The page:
"Silk Road Symposium: The Northern Cemetery: Epigone or Progenitor of Small River Cemetery No. 5?", lecture by Victor H. Mair, University of Pennsylvania Museum (3/19/11)

Selected readings

[Thanks to Monika Zin, Adrienne Mayor, and Susan Huang]


  1. bks said,

    September 28, 2020 @ 4:04 pm


  2. Paul Turpin said,

    September 28, 2020 @ 4:17 pm

    From Wikipedia: "Likenesses of blemmyes are used as supports for misericords at Norwich Cathedral and Ripon Cathedral, from earlier local folklore. Writer Lewis Carroll is said to have invented characters based on objects in the Ripon church where his father served as canon, and in particular, the blemmyes here inspired his Humpty Dumpty character"

  3. CuConnacht said,

    September 28, 2020 @ 5:38 pm

    Othello captured Desdemona's attention with tales of his experiences among

    the Cannibals that each other eat,
    The Anthropophagi, and men whose heads
    Do grow beneath their shoulders.

  4. Victor Mair said,

    September 28, 2020 @ 6:08 pm

    If the jpg doesn't appear when you click on the URL that bks supplied, copy it into your browser:


    It's worth a look.

  5. Scott P. said,

    September 28, 2020 @ 7:06 pm

    This one's a real chest-scratcher.

  6. Chris Button said,

    September 28, 2020 @ 10:26 pm

    Apparently, the name Xingtian is found already on the oracle bones

    I doubt this is correct. I wonder where this idea is coming from?

    The relationship with 帝 is interesting though. The Shang 天 from the oracle bones had a coronal *tʰ- initial (as supported by its phonetic 丁 with *t-) and was clearly of little significance relative to 帝. But it was later borrowed to write a separate deity (later differentiated graphically as 祆) with a lateral *ɬ- onset (hence 天 is now often mistakenly reconstructed with an original lateral onset).

  7. Not a naive speaker said,

    September 29, 2020 @ 5:01 am

    From western Europe: the top right panel has a depiction of a headless man with a face on his chest

    Might it be a variation of the Cephalophore trope?

  8. Not a naive speaker said,

    September 29, 2020 @ 5:03 am

    Agrrrh the link eater
    Täfeldecke um 1700

  9. Victor Mair said,

    September 29, 2020 @ 5:05 am

    From Monika Zin:

    This is extremely interesting. The narrative about Rama who pushed the head of Kambandha into his belly looks different in this context.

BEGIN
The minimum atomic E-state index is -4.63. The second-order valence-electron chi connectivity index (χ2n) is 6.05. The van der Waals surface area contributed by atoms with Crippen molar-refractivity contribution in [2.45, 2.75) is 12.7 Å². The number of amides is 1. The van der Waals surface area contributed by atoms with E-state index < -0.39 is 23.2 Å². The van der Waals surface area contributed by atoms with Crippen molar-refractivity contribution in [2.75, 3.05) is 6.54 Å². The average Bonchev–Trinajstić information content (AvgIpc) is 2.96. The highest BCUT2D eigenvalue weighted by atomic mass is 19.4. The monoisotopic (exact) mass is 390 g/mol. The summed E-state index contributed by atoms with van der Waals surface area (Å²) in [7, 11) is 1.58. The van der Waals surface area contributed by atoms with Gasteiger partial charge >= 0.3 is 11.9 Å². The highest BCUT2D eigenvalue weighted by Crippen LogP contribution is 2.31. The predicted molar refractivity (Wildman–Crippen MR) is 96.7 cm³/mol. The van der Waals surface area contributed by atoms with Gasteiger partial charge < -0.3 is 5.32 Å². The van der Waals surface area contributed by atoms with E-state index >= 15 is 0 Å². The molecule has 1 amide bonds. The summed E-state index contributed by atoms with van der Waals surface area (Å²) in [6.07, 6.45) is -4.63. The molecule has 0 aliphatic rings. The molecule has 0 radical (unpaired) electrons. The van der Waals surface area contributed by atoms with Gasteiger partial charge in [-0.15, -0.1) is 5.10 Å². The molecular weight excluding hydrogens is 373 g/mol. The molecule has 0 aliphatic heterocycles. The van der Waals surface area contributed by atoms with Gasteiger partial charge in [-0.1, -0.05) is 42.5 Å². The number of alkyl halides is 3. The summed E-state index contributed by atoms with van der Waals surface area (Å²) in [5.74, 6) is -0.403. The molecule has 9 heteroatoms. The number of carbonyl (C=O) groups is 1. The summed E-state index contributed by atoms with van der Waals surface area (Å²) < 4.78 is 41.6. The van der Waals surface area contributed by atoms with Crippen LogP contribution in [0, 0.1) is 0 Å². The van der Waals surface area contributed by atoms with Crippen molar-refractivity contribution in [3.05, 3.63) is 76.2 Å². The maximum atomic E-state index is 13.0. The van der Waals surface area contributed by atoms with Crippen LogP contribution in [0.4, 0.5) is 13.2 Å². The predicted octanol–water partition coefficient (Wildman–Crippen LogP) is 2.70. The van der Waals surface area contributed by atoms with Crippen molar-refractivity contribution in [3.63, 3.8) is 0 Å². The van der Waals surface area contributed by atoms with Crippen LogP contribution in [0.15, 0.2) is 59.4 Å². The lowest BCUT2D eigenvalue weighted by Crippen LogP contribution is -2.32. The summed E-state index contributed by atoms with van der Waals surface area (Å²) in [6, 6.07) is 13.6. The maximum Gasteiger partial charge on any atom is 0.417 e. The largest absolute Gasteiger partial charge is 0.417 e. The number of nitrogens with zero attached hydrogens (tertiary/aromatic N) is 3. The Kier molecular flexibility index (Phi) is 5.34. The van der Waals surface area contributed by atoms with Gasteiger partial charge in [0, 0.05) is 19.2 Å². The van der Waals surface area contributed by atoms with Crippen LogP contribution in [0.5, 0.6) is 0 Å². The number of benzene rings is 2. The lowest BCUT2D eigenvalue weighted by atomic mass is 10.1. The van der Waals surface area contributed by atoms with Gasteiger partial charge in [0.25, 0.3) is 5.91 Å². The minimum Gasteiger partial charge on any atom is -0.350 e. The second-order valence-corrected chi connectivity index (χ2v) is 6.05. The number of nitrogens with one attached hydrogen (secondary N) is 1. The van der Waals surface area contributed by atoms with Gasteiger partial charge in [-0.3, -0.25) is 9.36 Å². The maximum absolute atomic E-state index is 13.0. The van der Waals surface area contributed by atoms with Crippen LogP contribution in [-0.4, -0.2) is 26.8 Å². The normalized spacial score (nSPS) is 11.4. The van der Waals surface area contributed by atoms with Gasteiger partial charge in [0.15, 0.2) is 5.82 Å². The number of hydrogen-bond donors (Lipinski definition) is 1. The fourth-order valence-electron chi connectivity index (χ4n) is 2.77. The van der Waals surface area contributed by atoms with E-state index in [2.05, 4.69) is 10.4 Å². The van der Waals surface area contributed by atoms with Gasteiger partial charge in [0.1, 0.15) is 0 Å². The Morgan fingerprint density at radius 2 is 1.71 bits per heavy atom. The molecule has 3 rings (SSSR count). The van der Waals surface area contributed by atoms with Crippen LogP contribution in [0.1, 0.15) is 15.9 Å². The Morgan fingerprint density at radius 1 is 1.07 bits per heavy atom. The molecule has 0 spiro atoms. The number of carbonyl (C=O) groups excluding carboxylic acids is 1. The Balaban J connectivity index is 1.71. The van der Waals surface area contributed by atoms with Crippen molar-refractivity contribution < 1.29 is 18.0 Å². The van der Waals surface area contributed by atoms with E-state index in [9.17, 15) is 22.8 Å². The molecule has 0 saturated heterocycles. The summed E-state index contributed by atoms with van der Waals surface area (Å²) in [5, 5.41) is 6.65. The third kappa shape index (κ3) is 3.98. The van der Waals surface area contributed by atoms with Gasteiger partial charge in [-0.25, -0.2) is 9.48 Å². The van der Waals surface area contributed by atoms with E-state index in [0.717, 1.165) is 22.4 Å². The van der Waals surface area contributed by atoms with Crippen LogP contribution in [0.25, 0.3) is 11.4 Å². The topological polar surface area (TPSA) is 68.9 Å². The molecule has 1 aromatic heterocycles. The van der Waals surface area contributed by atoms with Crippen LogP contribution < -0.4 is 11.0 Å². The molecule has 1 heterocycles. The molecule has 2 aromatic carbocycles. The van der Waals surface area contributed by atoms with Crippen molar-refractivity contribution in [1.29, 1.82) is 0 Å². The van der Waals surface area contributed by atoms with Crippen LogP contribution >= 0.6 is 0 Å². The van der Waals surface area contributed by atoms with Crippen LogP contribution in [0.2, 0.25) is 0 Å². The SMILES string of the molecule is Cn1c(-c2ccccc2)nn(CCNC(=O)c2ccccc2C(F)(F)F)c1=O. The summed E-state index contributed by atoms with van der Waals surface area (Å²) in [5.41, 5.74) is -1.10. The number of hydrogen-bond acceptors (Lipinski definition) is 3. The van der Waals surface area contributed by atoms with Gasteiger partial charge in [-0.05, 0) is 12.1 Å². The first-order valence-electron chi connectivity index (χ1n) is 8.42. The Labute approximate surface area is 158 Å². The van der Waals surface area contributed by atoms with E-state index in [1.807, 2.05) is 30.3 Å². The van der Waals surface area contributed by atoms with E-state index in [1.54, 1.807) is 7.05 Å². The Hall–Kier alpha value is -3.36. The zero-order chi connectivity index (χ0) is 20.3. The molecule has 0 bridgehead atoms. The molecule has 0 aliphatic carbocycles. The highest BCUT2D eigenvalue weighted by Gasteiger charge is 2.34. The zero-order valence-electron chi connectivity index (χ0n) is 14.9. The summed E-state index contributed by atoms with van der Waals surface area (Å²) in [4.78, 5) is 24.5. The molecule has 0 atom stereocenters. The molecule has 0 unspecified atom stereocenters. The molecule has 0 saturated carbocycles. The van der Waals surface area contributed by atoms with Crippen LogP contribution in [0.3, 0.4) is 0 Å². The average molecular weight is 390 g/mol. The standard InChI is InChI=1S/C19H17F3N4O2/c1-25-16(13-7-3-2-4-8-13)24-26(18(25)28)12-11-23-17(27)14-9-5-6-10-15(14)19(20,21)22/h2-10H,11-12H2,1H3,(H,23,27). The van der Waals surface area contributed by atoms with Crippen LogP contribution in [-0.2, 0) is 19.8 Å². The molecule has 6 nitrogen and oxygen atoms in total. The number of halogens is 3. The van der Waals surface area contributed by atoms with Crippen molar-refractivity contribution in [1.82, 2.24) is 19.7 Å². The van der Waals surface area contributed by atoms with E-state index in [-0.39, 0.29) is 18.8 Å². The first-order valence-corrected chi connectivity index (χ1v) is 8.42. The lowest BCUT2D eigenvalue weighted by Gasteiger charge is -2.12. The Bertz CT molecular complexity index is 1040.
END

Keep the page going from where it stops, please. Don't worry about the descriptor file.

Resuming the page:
10. Topher Cooper said,

    September 29, 2020 @ 11:01 am

    When I was a child in the late 50s and the 60s I went to Palisades Amusement Park (which was located across the Hudson from Manhattan — on top of the famous cliffs called "The Palisades") fairly often. In 69 I worked their for a summer.

    Palisades included a side show. One of the attractions was a headless "person" with its features on its chest. "He" was presented sitting in a chair facing the audience. I'm afraid I forget the pitch containing such details as where he supposedly came from. The show included a "proof of life". The pitch man would say "Lift your right hand," and it would lift its right arm — as I remember, as a single unit swiveling from the shoulder with the forearm still at a right angle to the upper arm as it was when it rested on the arm of the chair. Then the pitch man would say "Lift your left hand" and we would get a repeat of the performance on the other side. Obviously it was a big puppet with someone backstage "pulling its strings."

  11. Victor Mair said,

    September 29, 2020 @ 8:16 pm

    From Ralph Rosen:

    Fascinating! There’s a long passage about the Scythians in the Hipppocratic text Airs Waters Places, but no mention of any of them being headless (though there are some other oddities he ascribes to them)!

    I wonder now if this might explain an occurrence of the word akephalos (headless) in a passage in Lucian’s work, The Scythian or the Consul:


    ‘…In the end, if we are to believe Theoxenus, who tells this story as well about him, Anacharsis alone of barbarians was even initiated into the mysteries after being made an Athenian citizen; nor I fancy would he have returned to Scythia, had not Solon died.

    Would you like me to complete my story so that it should not roam about in a headless condition? It’s high time to find out what Anacharsis and Toxaris from Scythia are still doing here at this time in Macedon bringing old Solon with them from Athens.


    It would be in keeping with Lucianic style to incorporate a subtle joke about headless Scythians here…!

  12. Brett said,

    September 29, 2020 @ 9:44 pm

    Blemmyes appear near the end of the book, The Saga of Erik the Viking by Terry Jones,* as the inhabitants of the land where the sun goes as night. Although Erik and his crew come into conflict with them, it is not ultimately clear whether or not the blemmyes were actually intentionally hostile.

    * Apart from being about an epic voyage led by a Viking captain named Erik, the book has nothing in common with Jones' later film Erik the Viking.

  13. misc544 said,

    September 30, 2020 @ 9:38 pm

    There’s a link to Headless men in the Hitmo… section

  14. misc544 said,

    September 30, 2020 @ 9:44 pm


  15. Chris Button said,

    October 3, 2020 @ 10:32 am

    To say I'm wildly speculating would be an understatement, but 祆 *ʰrə́ɲʔ < *ʰrʲə́m (I think I'd probably prefer a rhotic onset over a lateral *ɬ-, but it was a liquid nonetheless) does recall Blemmyes if it weren't for the bilabial onset. It's a shame 刑 is unequivocally velar rather than bilabial.

  16. Chris Button said,

    October 3, 2020 @ 10:34 am

    Sorry, should be 祆 *ʰrə́ɲ < *ʰrʲə́m